Facebook Ireland reports revenue growth of 59pc to $12.6bn in 2016

29 Nov 20176 Shares

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Facebook’s EMEA HQ in Dublin. Image: Laura Hutton/Shutterstock

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Facebook’s Irish subsidiary sees a major revenue boost in new account filings.

Today (29 November), Facebook announced that its revenues rose by 59pc in a single year, from €7.9bn in 2015 to €12.6bn.

Facebook Ireland’s profits before tax grew by €54.7m to €174.3m in 2016, compared to 2015’s €109.6m.

European Commission to look at tech tax payments

In terms of taxes paid, the tech juggernaut paid out a mere €30.4m, but this was still a major increase compared to 2015’s total tax bill of just €14.1m.

Companies such as Facebook, Apple and Google have regularly come under criticism for minimising the amount they need to pay in tax from their Irish bases.

The European Commission is currently looking at plans to change the regulations around the taxation of technology firms within the member state countries, as it says the changing digital economy needs to be more accurately reflected in the bottom line. “The current tax rules no longer fit the modern context where businesses rely heavily on hard-to-value intangible assets, data and automation, which facilitate online trading across borders with no physical presence.”

Facebook has major expansion plans

Head of Facebook Ireland, Gareth Lambe, said: “As the home of our international headquarters, Ireland is an important part of Facebook’s story, and our growth in 2016 demonstrated that.”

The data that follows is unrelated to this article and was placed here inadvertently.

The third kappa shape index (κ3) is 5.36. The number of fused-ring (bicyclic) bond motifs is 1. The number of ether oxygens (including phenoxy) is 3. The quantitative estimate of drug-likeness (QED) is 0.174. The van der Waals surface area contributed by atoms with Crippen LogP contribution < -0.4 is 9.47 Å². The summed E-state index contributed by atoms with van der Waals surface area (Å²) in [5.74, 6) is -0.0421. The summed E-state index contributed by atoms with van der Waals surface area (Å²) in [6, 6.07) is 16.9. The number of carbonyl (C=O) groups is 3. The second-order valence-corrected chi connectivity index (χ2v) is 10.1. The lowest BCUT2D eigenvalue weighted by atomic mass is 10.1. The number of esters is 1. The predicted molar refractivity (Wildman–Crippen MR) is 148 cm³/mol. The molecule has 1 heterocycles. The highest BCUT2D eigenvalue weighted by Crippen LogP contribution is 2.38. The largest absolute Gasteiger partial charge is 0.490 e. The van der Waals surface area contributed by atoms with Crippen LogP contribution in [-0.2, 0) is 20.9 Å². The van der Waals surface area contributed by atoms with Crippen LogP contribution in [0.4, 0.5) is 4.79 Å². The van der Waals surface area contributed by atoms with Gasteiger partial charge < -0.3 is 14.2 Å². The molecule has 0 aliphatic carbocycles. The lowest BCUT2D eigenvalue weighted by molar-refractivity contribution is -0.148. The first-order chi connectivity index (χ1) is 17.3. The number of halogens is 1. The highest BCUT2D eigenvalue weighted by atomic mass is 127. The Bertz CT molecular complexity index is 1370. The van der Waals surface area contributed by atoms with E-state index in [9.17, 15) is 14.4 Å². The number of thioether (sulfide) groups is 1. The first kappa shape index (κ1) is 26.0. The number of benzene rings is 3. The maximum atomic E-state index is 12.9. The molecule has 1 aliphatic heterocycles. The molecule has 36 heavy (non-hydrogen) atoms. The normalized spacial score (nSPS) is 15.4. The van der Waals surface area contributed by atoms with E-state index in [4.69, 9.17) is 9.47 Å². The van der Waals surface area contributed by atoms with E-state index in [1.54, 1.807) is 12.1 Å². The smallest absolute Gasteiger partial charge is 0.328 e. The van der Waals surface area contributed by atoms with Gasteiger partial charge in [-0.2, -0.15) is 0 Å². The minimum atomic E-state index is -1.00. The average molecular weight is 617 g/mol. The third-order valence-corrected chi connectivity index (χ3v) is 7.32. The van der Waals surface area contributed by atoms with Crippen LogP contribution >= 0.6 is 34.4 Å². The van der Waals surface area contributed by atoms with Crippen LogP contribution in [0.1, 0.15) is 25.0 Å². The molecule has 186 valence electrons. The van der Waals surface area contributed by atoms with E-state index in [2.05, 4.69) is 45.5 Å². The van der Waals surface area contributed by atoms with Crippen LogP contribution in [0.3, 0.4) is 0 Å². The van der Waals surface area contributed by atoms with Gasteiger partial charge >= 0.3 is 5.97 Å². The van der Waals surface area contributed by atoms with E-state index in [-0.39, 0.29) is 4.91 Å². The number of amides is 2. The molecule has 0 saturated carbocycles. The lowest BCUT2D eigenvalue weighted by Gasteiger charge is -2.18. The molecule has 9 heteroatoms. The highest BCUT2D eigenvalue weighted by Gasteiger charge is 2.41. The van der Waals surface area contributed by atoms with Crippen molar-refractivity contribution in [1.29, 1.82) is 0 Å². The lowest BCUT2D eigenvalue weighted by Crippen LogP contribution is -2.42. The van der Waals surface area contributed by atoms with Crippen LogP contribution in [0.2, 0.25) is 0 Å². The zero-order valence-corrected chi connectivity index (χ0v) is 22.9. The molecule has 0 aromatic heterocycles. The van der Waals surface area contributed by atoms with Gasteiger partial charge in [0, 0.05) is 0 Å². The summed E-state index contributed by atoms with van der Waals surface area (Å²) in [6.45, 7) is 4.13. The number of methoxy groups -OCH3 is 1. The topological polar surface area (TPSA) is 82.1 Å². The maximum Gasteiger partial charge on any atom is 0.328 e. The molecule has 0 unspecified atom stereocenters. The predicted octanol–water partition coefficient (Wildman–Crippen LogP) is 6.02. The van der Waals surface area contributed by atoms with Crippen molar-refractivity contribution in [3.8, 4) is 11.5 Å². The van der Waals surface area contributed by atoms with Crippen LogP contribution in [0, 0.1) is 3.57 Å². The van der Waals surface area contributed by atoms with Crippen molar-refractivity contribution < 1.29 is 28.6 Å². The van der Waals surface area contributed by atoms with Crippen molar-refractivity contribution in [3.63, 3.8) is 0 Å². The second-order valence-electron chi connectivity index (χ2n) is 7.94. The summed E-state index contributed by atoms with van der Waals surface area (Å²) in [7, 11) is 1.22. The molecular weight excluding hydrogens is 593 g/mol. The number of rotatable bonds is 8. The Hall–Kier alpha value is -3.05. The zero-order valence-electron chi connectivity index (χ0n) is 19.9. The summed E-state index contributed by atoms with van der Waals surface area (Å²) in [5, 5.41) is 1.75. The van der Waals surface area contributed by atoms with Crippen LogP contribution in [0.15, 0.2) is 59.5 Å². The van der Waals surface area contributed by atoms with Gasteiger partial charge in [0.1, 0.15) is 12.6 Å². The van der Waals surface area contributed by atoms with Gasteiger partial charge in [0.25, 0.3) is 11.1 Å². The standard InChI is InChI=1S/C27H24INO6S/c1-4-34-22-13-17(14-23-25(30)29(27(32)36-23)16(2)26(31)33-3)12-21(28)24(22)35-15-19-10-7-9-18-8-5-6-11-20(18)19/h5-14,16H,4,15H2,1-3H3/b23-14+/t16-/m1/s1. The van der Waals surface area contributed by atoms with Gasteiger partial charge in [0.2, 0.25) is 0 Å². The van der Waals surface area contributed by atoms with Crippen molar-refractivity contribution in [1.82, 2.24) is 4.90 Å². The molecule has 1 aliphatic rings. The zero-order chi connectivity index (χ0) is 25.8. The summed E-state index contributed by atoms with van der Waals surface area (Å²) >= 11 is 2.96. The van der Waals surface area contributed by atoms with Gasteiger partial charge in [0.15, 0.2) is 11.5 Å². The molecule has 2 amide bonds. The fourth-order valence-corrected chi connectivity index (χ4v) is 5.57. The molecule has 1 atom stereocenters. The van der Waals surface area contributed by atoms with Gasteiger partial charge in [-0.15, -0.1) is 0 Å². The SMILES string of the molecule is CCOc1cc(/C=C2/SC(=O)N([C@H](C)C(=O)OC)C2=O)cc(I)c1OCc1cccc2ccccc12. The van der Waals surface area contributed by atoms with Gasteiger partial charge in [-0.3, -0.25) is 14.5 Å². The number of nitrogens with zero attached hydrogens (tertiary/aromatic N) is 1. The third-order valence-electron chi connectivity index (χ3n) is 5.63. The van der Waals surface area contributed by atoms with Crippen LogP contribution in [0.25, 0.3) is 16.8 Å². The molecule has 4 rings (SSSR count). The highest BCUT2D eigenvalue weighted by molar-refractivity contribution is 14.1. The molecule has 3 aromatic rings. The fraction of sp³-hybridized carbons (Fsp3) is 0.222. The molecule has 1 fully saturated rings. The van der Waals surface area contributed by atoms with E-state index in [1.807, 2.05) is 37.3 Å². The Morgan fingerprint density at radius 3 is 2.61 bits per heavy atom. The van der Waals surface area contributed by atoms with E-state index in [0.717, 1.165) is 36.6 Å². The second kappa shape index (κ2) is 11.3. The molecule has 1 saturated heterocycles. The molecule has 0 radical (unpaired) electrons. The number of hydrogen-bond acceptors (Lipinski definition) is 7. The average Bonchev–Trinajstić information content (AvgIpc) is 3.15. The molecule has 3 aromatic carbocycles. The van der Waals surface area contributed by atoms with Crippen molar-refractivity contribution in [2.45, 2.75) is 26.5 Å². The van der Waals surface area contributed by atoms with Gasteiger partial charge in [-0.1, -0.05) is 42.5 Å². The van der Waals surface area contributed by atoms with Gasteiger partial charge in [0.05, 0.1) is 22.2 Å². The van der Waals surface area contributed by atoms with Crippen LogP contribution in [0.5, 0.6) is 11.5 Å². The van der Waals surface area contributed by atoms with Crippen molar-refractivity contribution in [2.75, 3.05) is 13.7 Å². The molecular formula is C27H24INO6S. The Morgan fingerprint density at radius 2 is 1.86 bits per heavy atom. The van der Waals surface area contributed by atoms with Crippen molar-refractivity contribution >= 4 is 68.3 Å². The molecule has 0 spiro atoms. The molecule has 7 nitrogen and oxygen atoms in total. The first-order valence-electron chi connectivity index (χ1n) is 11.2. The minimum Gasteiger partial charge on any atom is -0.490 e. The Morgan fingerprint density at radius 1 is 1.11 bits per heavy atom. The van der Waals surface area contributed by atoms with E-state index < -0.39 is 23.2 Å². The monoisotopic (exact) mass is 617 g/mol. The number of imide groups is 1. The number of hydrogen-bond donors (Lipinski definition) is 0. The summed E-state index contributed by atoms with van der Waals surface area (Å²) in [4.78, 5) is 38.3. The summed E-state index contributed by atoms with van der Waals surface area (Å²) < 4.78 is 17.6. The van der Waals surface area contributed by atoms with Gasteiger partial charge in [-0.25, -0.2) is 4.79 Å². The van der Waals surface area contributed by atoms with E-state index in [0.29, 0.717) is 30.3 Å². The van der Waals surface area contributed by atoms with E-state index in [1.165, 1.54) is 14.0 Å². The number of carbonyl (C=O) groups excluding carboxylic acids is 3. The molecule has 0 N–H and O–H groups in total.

Earlier this month, Facebook CEO Mark Zuckerberg confirmed that hundreds of new jobs would be created by the social network at its Dublin operations in 2018.

The firm also has plans for its data centre in Clonee, Co Meath. “We’re also expanding the Clonee data centre, further demonstrating our long-term commitment to investment in Ireland,” confirmed Lambe. Zuckerberg previously said that the data centre would be powered by 100pc renewable energy, and described Ireland as “an important part of our global community”.

Lambe added that new positions would make the Dublin contingent an even bigger global force. “There are over 2,000 people currently working at our Dublin offices and we recently announced that hundreds more jobs will be created in 2018, making it the largest Facebook site outside California.”

Facebook’s EMEA HQ in Dublin. Image: Laura Hutton/Shutterstock

Ellen Tannam is a writer covering all manner of business and tech subjects

editorial@siliconrepublic.com